What Is Meaningful Work, Anyways?

Best-selling author Daniel Goleman explains what separates a meaningful job from one that just pays the bills.

Daniel Goleman is a senior consultant at Goleman Consulting Group, author of the best seller Emotional Intelligence, and host of the podcast First Person Plural: Emotional Intelligence and Beyond. He is a regular contributor to Korn Ferry. 

While employee disengagement has been an issue for decades, things seem to have gotten  worse over the past two years, inspiring what’s being called the Great Resignation and quiet quitting.

Since we know purpose boosts engagement, a fundamental question is becoming increasingly important: What is meaningful work?

In most cases, it’s a job that is about more than just paying the bills. It means we are doing something that connects with our values, piques our interest, and engages our moral compass. For many workers, it describes a job where they feel fulfilled and valuable – where their day-to-day efforts are both appreciated and connected to something that transcends their personal interests.

The myths of meaningful work are many: some believe it’s less likely to occur outside the helping professions, industries such as healthcare where employees are directly impacting lives. But when researchers asked 245 participants to name a job or careers they could do that would give them a sense of meaning—and those they could do that wouldn’t—they found that meaning varies greatly from person to person.

“Forty-four percent of the jobs that were listed as being meaningful by one participant were listed by at least one other participant as lacking meaning,” reported the researchers, “Similarly, 55% of the jobs that were listed as meaningless by one participant were listed as meaningful by someone else.”

This echoes what scholars have often uncovered in their studies of purpose: individual, job, organizational, and societal factors all contribute to how people find and connect to a sense of meaning. Although purpose is often positioned in the context of issues such as climate change, the degree to which a person finds meaning in their job depends greatly on their own judgment of what’s important and worthwhile. It also depends on leadership and how the organizational culture functions. One review suggests that in order to enable individuals to move beyond their own values and worldviews, organizations should foster environments characterized by “well-designed, good-fitting, and quality jobs that provide opportunities to job craft” and “facilitative leaders, cultures, policies and practices” that promote high-quality relationships.

In short, meaning flows from a variety of places, practices, and interconnections.

David Rock, CEO of NeuroLeadership Institute, describes what he calls “the ladder of construal” which basically describes how the brain connects our actions to something bigger. He gives the often-cited example of a janitor at NASA who, in sweeping the floors, understands he is part of putting a person on the moon.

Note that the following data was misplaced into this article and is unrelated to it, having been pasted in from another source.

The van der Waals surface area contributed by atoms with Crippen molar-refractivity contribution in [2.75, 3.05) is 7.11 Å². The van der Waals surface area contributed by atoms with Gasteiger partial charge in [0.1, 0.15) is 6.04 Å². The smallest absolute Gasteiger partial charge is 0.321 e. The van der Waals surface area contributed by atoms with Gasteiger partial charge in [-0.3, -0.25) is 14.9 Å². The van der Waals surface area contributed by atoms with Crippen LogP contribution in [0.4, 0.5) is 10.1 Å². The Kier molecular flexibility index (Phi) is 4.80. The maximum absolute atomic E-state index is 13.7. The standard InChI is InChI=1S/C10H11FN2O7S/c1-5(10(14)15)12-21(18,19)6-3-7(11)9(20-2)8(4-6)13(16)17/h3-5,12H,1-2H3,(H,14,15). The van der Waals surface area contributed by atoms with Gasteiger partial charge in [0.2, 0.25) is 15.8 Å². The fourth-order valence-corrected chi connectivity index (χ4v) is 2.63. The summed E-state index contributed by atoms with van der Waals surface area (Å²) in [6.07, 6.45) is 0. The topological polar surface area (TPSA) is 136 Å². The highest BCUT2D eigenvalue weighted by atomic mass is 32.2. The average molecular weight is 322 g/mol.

While not everyone who works at NASA sees their job this way, Rock says leaders in every industry can activate the ladder of construal by showing how an individual's work connects to a shared goal. A recent report from Korn Ferry, calls this “drawing a line of sight,” noting there are two ways leaders should do this - vertically and horizontally. Horizontally, they need to communicate how the organization’s immediate business goals help achieve the larger vision and purpose of the enterprise. Vertically, they must communicate how important organizational objectives translate down the line into department, team, and individual performance goals.

But as leaders rally their teams around a shared goal, this piece around individual motivations can add a deeper and richer dimension. NeuroLeadership identifies five intrinsic motivations: Status, Certainty, Autonomy, Relatedness, and Fairness. They claim these inform not only how employees like to be rewarded, but also can provide a useful frame on how to help individuals connect to organizational goals and outcomes.

 “When you’re trying to create meaning for someone [who is] really passionate about autonomy,” explains Rock, “they love it when they have choices, so to that person meaningful work is when they get to be more in control.”

Put it all together and what begins to emerge is a multi-level model of what makes work meaningful. Meaningful work—and the engagement it elicits—doesn’t come from a single place. Instead, it is a mixture of factors that drive us to feel like our time and efforts are well spent.

Cowritten by Liz Solomon. 

Click here to learn more about Daniel Goleman's Building Blocks of Emotional Intelligence.